In the first half of the twentieth chapter of The Science of Discworld II, we discuss how religion has shaped humanity. Intrigued? Then it’s time for Mark to read Discworld.
Trigger Warning: For discussion of homophobia, religious abuse, brief mention of child abuse.
You know, I’m always aware of the fact that I’ve talked a LOT about personal stuff that’s affected me, or told stories about myself, and I am never quite sure if the people reading something I’ve written know these things. Sometimes, I assume there’s a sort of shared knowledge about me, and other times, I feel like I’ve got to repeat myself just in case. I’m existing between these two at the moment, as I know I’ve spoken candidly about the role religion has played in my life, particularly when I was reading His Dark Materials. (And I never feel like anything I write is “perfect,” or that I don’t have flaws in my analysis of books, but I still remain very proud of those reviews and how I connected to that series. They still remain among the only books I’ve ever regularly re-read in the years that followed.) So, it’s neat to come to this topic after years of being open about it because the context is so different than what I’m used to. Religion shaped me, and I can’t deny that. I don’t know who I would be without it, and it’s something I brought up recently, too. What would I have been like if I’d been raised as an atheist? As a non-believer? An agnostic? What if I was born into Catholicism rather than came to it as a teenager? What if I had not been exposed to a monotheistic religion but a polytheistic one?
I don’t know how to answer those questions, but in the context of this chapter, it’s fun to imagine. It’s true that religion, for me, was an attempt to answer questions. I say that knowing that those questions weren’t answered for me. But as a kid, and for a lot of time during my teenage years, those answers were provided to me. The world was created by God. That world was one of sin and corruption, and it was our job to behave to please God or risk losing our eternal soul to damnation. But, as I’ve talked about in past posts, there were exceptions. And growing up knowing that one of the “worst” things in the world was being gay was… weird! Like, I don’t know how else to describe it! I lived with a cognitive dissonance in my life for over a decade, fully aware that there were things FAR worse than who I was attracted to, but I still believed I was the worst. And that brings me back to my development and the development of our culture. How would I have developed without that message? How would my decisions have been altered?
I’m drawn back to the joke from Rabbi Lionel Blue that’s included with this book, one which I find hilarious because for me, it digs into a very, very dark place. And I know that a great deal of my humor comes from that dark place, too, and it’s absolutely a means of coping. (I have this ongoing joke with my close friends where if they ask me why I am the way I am or why I’m so dark sometimes, I say in a jokey voice, “It’s because of childhood trauma!!!”) The reason it hit me so hard is because that’s who I grew up with. I grew up with people who believed literally that they worshiped God correctly and others did not. It’s a question that plagues a lot of us; how do we follow a specific faith or belief system? I’m glad I’ve gotten away from that toxic environment because I’ve had so many more fulfilling conversations about religion as an adult than I ever did as a kid. I know people who are very straight-up about the fact that having a religion makes them feel like they can cope with the world. I know others who are religious because they have found peace in a specific faith, or because a specific faith explains the world to them in a way that makes sense. I don’t see a flaw in that, and I don’t see how that’s ever an inherently bad thing. I think harm has to start playing into it for me to even entertain the notion that faith can be a terrible thing. Usually, it’s human actors within a belief system who are making it horrible, not the belief system itself.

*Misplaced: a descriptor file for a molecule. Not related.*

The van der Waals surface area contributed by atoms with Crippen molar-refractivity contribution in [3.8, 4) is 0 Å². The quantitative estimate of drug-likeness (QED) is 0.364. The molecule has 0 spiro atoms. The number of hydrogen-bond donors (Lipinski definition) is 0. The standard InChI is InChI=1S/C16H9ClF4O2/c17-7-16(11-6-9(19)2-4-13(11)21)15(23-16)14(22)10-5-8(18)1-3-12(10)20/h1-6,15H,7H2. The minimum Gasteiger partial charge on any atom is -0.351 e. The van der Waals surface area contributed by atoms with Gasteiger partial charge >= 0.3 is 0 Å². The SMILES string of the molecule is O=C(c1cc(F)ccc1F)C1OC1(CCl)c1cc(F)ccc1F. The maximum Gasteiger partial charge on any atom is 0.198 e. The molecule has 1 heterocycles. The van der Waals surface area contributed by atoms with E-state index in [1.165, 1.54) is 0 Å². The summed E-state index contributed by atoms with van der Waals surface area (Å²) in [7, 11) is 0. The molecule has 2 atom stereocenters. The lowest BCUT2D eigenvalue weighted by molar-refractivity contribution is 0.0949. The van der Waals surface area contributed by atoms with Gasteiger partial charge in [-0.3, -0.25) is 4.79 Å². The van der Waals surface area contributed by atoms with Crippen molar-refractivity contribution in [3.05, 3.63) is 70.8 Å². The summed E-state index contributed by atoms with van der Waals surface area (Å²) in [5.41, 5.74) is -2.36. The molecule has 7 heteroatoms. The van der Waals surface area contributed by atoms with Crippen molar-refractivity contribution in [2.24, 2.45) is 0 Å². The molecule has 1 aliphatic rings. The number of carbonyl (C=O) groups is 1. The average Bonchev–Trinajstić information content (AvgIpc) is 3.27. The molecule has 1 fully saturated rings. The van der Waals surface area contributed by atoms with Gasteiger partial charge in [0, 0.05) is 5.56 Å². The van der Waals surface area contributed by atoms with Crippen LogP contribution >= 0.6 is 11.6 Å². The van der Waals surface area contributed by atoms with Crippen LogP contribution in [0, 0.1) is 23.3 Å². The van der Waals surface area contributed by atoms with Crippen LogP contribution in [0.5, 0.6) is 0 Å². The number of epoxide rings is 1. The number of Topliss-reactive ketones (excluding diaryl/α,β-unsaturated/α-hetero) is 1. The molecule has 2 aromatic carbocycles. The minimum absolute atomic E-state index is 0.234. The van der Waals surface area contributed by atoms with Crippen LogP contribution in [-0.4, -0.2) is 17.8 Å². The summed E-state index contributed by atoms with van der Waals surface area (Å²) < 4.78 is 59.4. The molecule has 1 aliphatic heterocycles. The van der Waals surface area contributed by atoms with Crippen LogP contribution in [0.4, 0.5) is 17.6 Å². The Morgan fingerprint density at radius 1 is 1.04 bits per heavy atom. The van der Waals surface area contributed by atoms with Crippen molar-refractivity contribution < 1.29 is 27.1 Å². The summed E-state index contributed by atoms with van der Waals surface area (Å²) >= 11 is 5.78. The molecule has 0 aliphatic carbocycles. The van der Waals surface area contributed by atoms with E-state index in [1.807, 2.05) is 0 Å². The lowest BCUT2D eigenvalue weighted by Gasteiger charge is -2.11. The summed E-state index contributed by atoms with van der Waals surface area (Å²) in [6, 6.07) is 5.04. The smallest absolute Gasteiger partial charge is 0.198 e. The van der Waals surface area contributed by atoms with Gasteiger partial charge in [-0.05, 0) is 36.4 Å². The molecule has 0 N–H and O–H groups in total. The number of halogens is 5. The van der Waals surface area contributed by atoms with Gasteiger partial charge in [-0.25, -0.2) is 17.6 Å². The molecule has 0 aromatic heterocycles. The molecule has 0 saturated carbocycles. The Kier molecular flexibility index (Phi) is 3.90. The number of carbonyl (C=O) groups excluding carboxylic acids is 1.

And that’s what I got from a lot of the analogies that Stewart and Cohen use, like the Rain Goddess one. For me, that describes the ways in which humans can take a belief system and twist it for their own needs and their biases. I survived such a system, you know? My childhood was full of contradictions in beliefs. Swearing was sinful, but my mother swore up a storm. God judged all except for the parents, who were exempt from such judgment. Forgiveness can be achieved through Jesus Christ, but here’s the one thing you can’t ever do and ask forgiveness for. Does that make Christianity inherently flawed? Well, that version of it, so specific to my upbringing, certainly was. And I think I have some larger issues with basic tenets of the religion in general, but aren’t they just stories, too? Deeply meaningful, powerful stories, ones that have stood the test of over two thousand years, but still stories, too. Sometimes, I think it’s what we choose to do with them that can affect us more than the stories themselves.
I remember liking a lot of stuff in the New Testament, even after I was estranged from my own family and seeking out God on my own. There was a radical power in the way Jesus stood up for those who were voiceless, who existed on the margins of society. Those narratives have stuck with me for a long time, and I know they still resonate with millions of people around the world. It’s a trope that’s old, yet still means something. That’s incredible, isn’t it?
Anyway, I’m VERY excited to see how the book address altruism. LET’S DO THIS.
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